I disagree with Fidelity not being mentioned as one of the better brokers due to the author not believing "their fees are justified unless you want to do business with a broker that maintains a branch office". Except for the high $75 fee for trading non-Fidelity mutual funds, I'm not sure what he is referring to with regard to high transaction fees. Trades of ETFs and stocks are $7.95, Fidelity mutual funds have no trading fee, 30 of BlackRock's iShares ETFs trade free and the cash management account has no fees whatsoever.
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More About the Author

Eric Tyson is a best-selling personal finance book author and has penned five national best sellers. He is also the only author to have four of his books simultaneously on Business Week's business book bestseller list.

His Personal Finance for Dummies, a Wall Street Journal best-seller, won the Benjamin Franklin Award for Best Business Book of the Year. Eric's syndicated newspaper column is read by millions of readers weekly. He is a former columnist and award-winning journalist for the Sunday San Francisco Chronicle. His website, www.erictyson.com, rocketed into the top one percent of financial websites within its first year of operation.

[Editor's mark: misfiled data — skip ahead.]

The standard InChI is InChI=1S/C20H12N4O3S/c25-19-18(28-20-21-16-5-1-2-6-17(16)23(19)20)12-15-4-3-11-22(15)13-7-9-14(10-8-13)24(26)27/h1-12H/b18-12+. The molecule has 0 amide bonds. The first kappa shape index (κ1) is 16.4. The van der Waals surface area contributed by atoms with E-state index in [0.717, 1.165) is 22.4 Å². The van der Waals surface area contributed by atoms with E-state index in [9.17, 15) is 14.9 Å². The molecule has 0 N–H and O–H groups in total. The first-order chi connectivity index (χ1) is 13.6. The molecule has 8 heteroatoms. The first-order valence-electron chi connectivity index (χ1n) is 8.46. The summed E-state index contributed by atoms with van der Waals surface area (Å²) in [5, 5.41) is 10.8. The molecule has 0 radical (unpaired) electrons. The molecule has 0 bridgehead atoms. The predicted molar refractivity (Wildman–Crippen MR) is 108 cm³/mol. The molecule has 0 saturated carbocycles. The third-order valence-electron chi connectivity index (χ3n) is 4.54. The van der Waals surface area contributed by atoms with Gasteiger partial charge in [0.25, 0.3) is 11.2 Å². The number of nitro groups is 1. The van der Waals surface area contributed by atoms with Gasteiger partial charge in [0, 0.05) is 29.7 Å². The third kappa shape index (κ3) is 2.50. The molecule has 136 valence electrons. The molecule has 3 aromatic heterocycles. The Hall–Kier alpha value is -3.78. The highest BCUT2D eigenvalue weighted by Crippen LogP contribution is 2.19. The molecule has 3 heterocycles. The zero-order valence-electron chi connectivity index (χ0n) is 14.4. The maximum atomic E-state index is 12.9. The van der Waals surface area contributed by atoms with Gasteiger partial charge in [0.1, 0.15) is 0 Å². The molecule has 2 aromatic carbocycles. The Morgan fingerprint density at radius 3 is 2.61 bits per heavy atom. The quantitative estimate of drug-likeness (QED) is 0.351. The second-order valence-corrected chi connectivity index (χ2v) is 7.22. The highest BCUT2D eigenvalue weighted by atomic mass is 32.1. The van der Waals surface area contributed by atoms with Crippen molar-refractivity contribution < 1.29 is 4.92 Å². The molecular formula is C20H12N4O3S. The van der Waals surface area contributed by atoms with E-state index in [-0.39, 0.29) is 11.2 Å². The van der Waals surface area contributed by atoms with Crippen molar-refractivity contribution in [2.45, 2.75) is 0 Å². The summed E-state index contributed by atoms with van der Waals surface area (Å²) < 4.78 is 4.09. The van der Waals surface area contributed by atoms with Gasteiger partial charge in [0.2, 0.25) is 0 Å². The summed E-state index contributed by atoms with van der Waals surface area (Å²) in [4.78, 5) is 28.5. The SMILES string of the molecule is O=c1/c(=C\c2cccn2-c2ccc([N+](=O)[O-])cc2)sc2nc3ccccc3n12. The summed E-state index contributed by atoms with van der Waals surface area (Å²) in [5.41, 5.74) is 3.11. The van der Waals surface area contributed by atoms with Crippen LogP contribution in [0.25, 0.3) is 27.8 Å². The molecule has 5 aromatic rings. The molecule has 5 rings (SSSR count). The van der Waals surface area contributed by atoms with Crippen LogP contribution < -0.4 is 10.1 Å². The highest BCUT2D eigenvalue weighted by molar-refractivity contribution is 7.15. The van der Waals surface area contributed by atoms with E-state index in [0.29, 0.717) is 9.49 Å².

Eric's work has been featured and quoted in hundreds of local and national publications and media outlets including Newsweek, The Wall Street Journal, Los Angeles Times, Chicago Tribune, Forbes, Kiplinger's Personal Finance Magazine, Money, Worth, Parenting, USA Today and on the NBC Today Show, ABC, Fox News, CNBC, PBS Nightly Business Report, CNN, and on CBS national radio, NPR's Marketplace Money and Bloomberg Business Radio. He's also been a featured speaker at a White House conference on retirement planning.